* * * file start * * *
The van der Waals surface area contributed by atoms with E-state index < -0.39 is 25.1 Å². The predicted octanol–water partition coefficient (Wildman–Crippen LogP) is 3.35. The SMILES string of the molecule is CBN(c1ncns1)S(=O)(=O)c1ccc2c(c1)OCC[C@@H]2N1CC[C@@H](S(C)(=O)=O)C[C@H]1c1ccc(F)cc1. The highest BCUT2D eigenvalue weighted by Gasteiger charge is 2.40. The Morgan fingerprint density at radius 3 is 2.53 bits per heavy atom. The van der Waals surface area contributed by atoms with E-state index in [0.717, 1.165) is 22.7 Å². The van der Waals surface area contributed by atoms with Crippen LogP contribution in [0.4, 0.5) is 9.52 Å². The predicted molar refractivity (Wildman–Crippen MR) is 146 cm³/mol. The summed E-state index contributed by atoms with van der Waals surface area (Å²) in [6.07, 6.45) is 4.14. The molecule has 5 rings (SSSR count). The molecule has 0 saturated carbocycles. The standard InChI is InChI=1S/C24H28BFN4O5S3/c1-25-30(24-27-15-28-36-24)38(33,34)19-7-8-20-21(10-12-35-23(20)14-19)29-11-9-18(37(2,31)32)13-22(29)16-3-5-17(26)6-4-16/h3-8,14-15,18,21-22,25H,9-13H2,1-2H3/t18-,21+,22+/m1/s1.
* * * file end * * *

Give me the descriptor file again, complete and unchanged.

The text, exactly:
The van der Waals surface area contributed by atoms with E-state index < -0.39 is 25.1 Å². The predicted octanol–water partition coefficient (Wildman–Crippen LogP) is 3.35. The SMILES string of the molecule is CBN(c1ncns1)S(=O)(=O)c1ccc2c(c1)OCC[C@@H]2N1CC[C@@H](S(C)(=O)=O)C[C@H]1c1ccc(F)cc1. The highest BCUT2D eigenvalue weighted by Gasteiger charge is 2.40. The Morgan fingerprint density at radius 3 is 2.53 bits per heavy atom. The van der Waals surface area contributed by atoms with E-state index in [0.717, 1.165) is 22.7 Å². The van der Waals surface area contributed by atoms with Crippen LogP contribution in [0.4, 0.5) is 9.52 Å². The predicted molar refractivity (Wildman–Crippen MR) is 146 cm³/mol. The summed E-state index contributed by atoms with van der Waals surface area (Å²) in [6.07, 6.45) is 4.14. The molecule has 5 rings (SSSR count). The molecule has 0 saturated carbocycles. The standard InChI is InChI=1S/C24H28BFN4O5S3/c1-25-30(24-27-15-28-36-24)38(33,34)19-7-8-20-21(10-12-35-23(20)14-19)29-11-9-18(37(2,31)32)13-22(29)16-3-5-17(26)6-4-16/h3-8,14-15,18,21-22,25H,9-13H2,1-2H3/t18-,21+,22+/m1/s1.